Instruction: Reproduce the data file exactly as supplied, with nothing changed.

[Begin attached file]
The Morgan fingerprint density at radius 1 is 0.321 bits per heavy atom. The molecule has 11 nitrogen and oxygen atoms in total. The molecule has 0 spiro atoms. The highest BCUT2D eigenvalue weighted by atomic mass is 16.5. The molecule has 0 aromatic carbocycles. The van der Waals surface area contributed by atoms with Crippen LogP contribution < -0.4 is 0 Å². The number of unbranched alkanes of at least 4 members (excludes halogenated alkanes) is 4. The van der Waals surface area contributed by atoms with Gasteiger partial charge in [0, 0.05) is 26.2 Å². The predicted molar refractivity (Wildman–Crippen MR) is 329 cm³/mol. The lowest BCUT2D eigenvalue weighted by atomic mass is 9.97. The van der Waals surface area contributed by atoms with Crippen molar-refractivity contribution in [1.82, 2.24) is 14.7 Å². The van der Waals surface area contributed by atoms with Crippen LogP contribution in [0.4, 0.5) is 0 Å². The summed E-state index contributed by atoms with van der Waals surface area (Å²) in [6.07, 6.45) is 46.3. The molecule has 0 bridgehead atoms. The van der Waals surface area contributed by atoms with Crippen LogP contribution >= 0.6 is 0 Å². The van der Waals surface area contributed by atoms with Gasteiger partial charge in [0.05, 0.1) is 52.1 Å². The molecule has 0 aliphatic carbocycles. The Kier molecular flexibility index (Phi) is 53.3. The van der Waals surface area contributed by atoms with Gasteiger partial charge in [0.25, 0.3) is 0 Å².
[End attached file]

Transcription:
The Morgan fingerprint density at radius 1 is 0.321 bits per heavy atom. The molecule has 11 nitrogen and oxygen atoms in total. The molecule has 0 spiro atoms. The highest BCUT2D eigenvalue weighted by atomic mass is 16.5. The molecule has 0 aromatic carbocycles. The van der Waals surface area contributed by atoms with Crippen LogP contribution < -0.4 is 0 Å². The number of unbranched alkanes of at least 4 members (excludes halogenated alkanes) is 4. The van der Waals surface area contributed by atoms with Gasteiger partial charge in [0, 0.05) is 26.2 Å². The predicted molar refractivity (Wildman–Crippen MR) is 329 cm³/mol. The lowest BCUT2D eigenvalue weighted by atomic mass is 9.97. The van der Waals surface area contributed by atoms with Crippen molar-refractivity contribution in [1.82, 2.24) is 14.7 Å². The van der Waals surface area contributed by atoms with Crippen LogP contribution in [0.4, 0.5) is 0 Å². The summed E-state index contributed by atoms with van der Waals surface area (Å²) in [6.07, 6.45) is 46.3. The molecule has 0 bridgehead atoms. The van der Waals surface area contributed by atoms with Crippen LogP contribution >= 0.6 is 0 Å². The van der Waals surface area contributed by atoms with Gasteiger partial charge in [0.05, 0.1) is 52.1 Å². The molecule has 0 aliphatic carbocycles. The Kier molecular flexibility index (Phi) is 53.3. The van der Waals surface area contributed by atoms with Gasteiger partial charge in [0.25, 0.3) is 0 Å².